7.
Implement Sci Commun ; 2(1): 102, 2021 Sep 15.
Artigo em Inglês | MEDLINE | ID: mdl-34526133

RESUMO

BACKGROUND: Psychosocial factors are pivotal in recovery after acute orthopedic traumatic injuries. Addressing psychosocial factors is an important opportunity for preventing persistent pain and disability. We aim to identify barriers and facilitators to the implementation of psychosocial care within outpatient orthopedic trauma settings using the Consolidated Framework for Implementation Research (CFIR) and Proctor's taxonomy of implementation outcomes, and to provide implementation strategies derived from qualitative data and supplemented by the Expert Recommendations for Implementing Change. METHODS: We conducted live video qualitative focus groups, exit interviews and individual interviews with stakeholders within 3 geographically diverse level 1 trauma settings (N = 79; 20 attendings, 28 residents, 10 nurses, 13 medical assistants, 5 physical therapists/social workers, and 3 fellows) at 3 trauma centers in Texas, Kentucky, and Massachusetts. We used directed and conventional content analyses to derive information on barriers, facilitators, and implementation strategies within 26 CFIR constructs nested within 3 relevant Proctor outcomes of acceptability, appropriateness, and feasibility. RESULTS: Stakeholders noted that implementing psychosocial care within their practice can be acceptable, appropriate, and feasible. Many perceived integrated psychosocial care as crucial for preventing persistent pain and reducing provider burden, noting they lack the time and specialized training to address patients' psychosocial needs. Providers suggested strategies for integrating psychosocial care within orthopedic settings, including obtaining buy-in from leadership, providing concise and data-driven education to providers, bypassing stigma, and flexibly adapting to fast-paced clinics. CONCLUSIONS: Results provide a blueprint for successful implementation of psychosocial care in orthopedic trauma settings, with important implications for prevention of persistent pain and disability.

8.
J Neurosurg ; : 1-10, 2021 Aug 06.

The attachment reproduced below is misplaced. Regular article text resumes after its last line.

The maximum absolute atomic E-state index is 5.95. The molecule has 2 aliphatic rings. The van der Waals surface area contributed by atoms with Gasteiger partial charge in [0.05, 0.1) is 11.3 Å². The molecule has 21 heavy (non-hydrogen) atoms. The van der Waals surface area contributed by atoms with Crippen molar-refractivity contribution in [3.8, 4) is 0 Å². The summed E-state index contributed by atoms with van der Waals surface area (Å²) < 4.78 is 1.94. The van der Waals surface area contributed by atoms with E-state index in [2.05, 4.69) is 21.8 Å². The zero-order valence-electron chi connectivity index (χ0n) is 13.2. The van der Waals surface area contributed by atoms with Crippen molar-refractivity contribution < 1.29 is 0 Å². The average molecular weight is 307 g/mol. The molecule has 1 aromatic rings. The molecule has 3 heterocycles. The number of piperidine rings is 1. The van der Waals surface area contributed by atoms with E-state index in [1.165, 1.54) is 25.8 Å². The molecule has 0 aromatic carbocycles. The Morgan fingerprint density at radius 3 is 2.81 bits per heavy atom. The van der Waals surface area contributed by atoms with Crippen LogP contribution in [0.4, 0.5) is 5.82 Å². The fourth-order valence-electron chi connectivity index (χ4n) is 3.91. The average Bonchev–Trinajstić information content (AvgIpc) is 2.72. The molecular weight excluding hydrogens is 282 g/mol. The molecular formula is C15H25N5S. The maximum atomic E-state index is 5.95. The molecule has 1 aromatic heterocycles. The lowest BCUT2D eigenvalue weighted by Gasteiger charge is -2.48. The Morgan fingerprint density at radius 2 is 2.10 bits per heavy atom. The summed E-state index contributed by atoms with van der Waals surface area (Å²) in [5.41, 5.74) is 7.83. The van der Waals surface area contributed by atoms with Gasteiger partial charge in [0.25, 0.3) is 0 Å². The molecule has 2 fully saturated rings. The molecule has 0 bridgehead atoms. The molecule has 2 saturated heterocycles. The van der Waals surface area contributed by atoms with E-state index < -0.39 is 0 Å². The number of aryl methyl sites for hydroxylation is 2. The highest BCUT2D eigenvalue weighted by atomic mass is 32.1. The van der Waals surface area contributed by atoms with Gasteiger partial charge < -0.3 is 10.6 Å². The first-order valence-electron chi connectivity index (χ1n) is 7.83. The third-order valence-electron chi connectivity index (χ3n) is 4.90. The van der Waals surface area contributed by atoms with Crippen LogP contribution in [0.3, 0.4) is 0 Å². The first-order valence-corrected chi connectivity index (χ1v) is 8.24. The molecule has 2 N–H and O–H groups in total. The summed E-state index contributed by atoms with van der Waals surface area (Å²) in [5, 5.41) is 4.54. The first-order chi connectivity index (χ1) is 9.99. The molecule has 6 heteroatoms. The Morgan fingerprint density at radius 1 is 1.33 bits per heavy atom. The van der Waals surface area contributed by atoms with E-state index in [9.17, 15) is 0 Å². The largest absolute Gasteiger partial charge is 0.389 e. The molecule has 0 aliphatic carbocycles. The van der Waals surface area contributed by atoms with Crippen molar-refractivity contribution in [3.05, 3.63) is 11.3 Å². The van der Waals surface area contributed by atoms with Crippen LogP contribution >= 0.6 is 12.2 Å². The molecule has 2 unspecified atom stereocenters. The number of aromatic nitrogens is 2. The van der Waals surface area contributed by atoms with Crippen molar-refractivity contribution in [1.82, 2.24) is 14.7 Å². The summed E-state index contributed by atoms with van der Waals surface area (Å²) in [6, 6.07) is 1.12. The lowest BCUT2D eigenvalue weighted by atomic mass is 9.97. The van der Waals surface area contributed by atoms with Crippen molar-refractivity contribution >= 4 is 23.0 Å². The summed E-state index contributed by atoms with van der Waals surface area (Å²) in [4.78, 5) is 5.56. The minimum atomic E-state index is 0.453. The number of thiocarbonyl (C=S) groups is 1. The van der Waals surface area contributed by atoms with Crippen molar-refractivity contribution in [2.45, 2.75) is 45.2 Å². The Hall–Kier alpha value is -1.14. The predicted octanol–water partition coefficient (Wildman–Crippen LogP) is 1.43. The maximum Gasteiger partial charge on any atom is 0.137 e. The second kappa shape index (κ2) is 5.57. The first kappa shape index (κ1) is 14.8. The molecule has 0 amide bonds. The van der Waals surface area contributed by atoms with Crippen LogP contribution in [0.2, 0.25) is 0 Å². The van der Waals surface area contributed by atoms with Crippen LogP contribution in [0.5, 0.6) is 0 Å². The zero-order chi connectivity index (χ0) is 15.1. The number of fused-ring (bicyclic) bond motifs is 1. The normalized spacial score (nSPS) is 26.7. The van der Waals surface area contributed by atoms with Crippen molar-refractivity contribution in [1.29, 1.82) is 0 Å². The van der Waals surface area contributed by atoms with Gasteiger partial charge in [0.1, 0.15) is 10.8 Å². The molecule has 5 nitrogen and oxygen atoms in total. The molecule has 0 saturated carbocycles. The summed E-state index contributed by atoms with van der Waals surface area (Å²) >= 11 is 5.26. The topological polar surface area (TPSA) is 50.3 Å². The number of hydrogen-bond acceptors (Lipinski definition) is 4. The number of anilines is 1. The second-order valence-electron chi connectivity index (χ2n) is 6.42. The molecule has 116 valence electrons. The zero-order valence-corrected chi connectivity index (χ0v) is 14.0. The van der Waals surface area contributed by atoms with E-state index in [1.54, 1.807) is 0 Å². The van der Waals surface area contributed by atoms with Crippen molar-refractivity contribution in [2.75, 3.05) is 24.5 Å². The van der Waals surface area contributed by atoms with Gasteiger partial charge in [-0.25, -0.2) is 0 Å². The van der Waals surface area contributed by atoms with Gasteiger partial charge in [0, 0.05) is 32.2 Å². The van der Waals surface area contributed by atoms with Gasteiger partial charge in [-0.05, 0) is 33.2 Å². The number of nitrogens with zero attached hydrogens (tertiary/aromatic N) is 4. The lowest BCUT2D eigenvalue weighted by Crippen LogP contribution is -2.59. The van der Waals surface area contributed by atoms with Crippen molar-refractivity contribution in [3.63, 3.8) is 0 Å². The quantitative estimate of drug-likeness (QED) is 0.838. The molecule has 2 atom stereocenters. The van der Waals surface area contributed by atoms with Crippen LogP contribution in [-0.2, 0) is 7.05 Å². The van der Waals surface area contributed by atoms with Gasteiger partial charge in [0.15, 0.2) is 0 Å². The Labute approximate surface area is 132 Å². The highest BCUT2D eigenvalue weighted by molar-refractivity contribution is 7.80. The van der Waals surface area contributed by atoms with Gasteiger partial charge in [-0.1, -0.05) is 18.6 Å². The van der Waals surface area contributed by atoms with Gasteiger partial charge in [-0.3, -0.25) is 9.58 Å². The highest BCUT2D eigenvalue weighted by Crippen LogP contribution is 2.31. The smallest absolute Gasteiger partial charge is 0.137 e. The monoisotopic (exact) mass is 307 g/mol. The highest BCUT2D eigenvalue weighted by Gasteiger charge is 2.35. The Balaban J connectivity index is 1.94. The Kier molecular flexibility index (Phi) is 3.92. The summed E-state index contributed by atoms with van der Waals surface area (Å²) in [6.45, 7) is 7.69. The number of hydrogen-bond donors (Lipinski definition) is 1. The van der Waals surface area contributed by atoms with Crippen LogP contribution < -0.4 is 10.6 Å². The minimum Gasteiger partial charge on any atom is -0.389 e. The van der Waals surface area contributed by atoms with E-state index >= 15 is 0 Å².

Artigo em Inglês | MEDLINE | ID: mdl-34359037

RESUMO

OBJECTIVE: Neurosurgeons generate an enormous amount of data daily. Within these data lie rigorous, valid, and reproducible evidence. Such evidence can facilitate healthcare reform and improve quality of care. To measure the quality of care provided objectively, evaluating the safety and efficacy of clinical activities should occur in real time. Registries must be constructed and collected data analyzed with the precision akin to that of randomized clinical trials to accomplish this goal. METHODS: The Quality Outcomes Database (QOD) Tumor Registry was launched in February 2019 with 8 sites in its initial 1-year pilot phase. The Tumor Registry was proposed by the AANS/CNS Tumor Section and approved by the QOD Scientific Committee in the fall of 2018. The initial pilot phase aimed to assess the feasibility of collecting outcomes data from 8 academic practices across the United States; these outcomes included length of stay, discharge disposition, and inpatient complications. RESULTS: As of November 2019, 923 eligible patients have been entered, with the following subsets: intracranial metastasis (17.3%, n = 160), high-grade glioma (18.5%, n = 171), low-grade glioma (6%, n = 55), meningioma (20%, n = 184), pituitary tumor (14.3%, n = 132), and other intracranial tumor (24%, n = 221). CONCLUSIONS: The authors have demonstrated here, as a pilot study, the feasibility of documenting demographic, clinical, operative, and patient-reported outcome characteristics longitudinally for 6 common intracranial tumor types.

9.
Phys Ther ; 101(11)2021 Nov 01.
Artigo em Inglês | MEDLINE | ID: mdl-34403485

RESUMO